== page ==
Author's Diction~Vipin Behari Goyal: Why Murakami did not get a Nobel?

Saturday, July 6, 2013

Why Murakami did not get a Nobel?


Why Murakami did not get a Nobel?

When everyone waited expectantly that the Nobel prize for literature for 1912 would go to Murakami , the name of Mo Yan was announced. Not many had read him before. Some booklovers even never heard about him. People sought consolation in the fact, that at least some Asian has won the prize.

Despite the hype and nomination why Murakami missed it? The literary world debates like academician. Most of the books of Murakami are best sellers and after his epic IQ84 he was considered as a potential contender of The Prize. At least the name would remind people of a great work of George Orwell, since in Japanese language 9 is written as Q. The novel is interesting and two moons could be symbolic of many things. What it lacks is a nucleus. The Author is not an entertainer, he has a social responsibility. Where is the voice against social injustice and satires against totalitarian political system which 1984 had?

So far people know that Mo Yan wrote stories about his village, what he had seen and faced all his life. So it touches the core of the heart and makes you realize that human emotion all over the world are identical. Many would not like to argue whether Mo Yan’s work is hallucinatory realism or magical realism, for a common man all magic is hallucinatory.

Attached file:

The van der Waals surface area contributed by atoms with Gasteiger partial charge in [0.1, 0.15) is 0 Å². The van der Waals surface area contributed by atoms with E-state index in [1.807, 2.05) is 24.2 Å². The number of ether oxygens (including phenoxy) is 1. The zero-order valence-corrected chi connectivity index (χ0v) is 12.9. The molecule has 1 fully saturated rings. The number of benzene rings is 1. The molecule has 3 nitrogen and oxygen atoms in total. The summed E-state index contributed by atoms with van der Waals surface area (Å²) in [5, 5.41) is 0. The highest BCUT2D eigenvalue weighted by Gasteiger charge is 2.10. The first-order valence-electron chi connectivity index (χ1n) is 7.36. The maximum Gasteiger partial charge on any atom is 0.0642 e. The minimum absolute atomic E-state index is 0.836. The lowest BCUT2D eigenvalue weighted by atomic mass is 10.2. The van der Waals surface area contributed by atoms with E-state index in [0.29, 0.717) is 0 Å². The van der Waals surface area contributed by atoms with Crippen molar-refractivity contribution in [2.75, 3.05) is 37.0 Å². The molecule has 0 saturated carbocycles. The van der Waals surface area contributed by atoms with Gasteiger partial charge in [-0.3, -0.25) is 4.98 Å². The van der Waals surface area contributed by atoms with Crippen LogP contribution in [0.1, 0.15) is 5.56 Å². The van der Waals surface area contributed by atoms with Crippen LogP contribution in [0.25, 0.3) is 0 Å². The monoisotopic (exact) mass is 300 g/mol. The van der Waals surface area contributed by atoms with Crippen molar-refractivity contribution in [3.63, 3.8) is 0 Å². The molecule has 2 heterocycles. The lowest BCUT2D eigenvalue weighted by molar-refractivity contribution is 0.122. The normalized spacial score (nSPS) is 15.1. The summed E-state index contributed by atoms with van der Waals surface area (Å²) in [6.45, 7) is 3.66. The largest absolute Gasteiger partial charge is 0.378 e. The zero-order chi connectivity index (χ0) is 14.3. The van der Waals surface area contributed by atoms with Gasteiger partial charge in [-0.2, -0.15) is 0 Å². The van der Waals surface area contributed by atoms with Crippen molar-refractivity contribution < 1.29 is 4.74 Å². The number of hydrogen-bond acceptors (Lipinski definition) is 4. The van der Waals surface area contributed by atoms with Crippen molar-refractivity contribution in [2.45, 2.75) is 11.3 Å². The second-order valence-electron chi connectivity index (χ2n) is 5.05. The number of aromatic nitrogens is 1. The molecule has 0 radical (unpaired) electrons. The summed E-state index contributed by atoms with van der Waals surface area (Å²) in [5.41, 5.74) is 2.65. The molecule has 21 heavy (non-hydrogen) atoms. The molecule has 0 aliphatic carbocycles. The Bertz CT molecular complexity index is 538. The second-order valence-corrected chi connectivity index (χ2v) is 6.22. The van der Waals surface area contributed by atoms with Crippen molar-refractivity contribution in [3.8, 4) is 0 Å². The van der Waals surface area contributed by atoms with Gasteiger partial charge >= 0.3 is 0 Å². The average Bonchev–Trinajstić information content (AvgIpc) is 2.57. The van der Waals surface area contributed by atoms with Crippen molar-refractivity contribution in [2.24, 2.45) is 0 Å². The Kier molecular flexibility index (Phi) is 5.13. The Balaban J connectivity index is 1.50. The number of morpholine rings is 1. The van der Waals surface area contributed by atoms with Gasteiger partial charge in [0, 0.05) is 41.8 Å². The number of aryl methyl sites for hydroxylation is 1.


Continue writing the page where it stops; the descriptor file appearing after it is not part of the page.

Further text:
Everyone believes that the decisions of committee have remained controversial since its inception in 1901. Chekhov and Tolstoy were deliberately overlooked just because they were Russian and “ideal direction” was misinterpreted to favor certain authors. But same is not true for Japan. Japan has already won the Nobel Prize in literature twice,   Yasunari Kawabata in 1968 and Kenzaburō Ōe in 1994.

If committee could ignore Kafka (“The Metamorphosis”, “The trial” and “The Castle”) himself, they could easily ignore the author of “Kafka at the shore”. Though his most popular work of Murakami is “Norwegian Wood”.

Let us listen to this famous Beatles song "Norwegian Wood":


The book reflects western influence on the author. He behaves differently in Japan and USA. He is not brand of Japan. An author carries the weight of cultural values and ethos of the community where he is rooted. If he is to go up, he has to go down.

The fusion of realistic and fantastic in the novels of Haruki Murakami is unparalleled but “The Wave” is not for that. The wave is of “Magical Realism” and “Red Sorghum” is about that.

                                                                                               ~Vipin Behari Goyal